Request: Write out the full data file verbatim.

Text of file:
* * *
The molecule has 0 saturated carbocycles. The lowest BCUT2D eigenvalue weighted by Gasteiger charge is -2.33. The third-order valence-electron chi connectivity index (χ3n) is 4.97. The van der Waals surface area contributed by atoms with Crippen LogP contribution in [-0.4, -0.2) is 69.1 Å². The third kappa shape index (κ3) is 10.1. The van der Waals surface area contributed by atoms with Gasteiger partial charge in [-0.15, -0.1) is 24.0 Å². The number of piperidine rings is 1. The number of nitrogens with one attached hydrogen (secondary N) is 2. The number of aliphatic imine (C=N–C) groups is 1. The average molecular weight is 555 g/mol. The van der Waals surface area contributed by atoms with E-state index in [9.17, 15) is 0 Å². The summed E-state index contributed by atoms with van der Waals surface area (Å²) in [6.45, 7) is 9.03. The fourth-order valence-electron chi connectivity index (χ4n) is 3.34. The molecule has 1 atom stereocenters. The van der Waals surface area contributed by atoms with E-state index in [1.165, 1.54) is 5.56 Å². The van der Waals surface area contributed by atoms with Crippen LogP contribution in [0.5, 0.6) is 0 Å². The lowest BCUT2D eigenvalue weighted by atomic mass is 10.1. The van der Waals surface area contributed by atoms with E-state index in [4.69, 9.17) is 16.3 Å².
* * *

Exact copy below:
The molecule has 0 saturated carbocycles. The lowest BCUT2D eigenvalue weighted by Gasteiger charge is -2.33. The third-order valence-electron chi connectivity index (χ3n) is 4.97. The van der Waals surface area contributed by atoms with Crippen LogP contribution in [-0.4, -0.2) is 69.1 Å². The third kappa shape index (κ3) is 10.1. The van der Waals surface area contributed by atoms with Gasteiger partial charge in [-0.15, -0.1) is 24.0 Å². The number of piperidine rings is 1. The number of nitrogens with one attached hydrogen (secondary N) is 2. The number of aliphatic imine (C=N–C) groups is 1. The average molecular weight is 555 g/mol. The van der Waals surface area contributed by atoms with E-state index in [9.17, 15) is 0 Å². The summed E-state index contributed by atoms with van der Waals surface area (Å²) in [6.45, 7) is 9.03. The fourth-order valence-electron chi connectivity index (χ4n) is 3.34. The molecule has 1 atom stereocenters. The van der Waals surface area contributed by atoms with E-state index in [1.165, 1.54) is 5.56 Å². The van der Waals surface area contributed by atoms with Crippen LogP contribution in [0.5, 0.6) is 0 Å². The lowest BCUT2D eigenvalue weighted by atomic mass is 10.1. The van der Waals surface area contributed by atoms with E-state index in [4.69, 9.17) is 16.3 Å².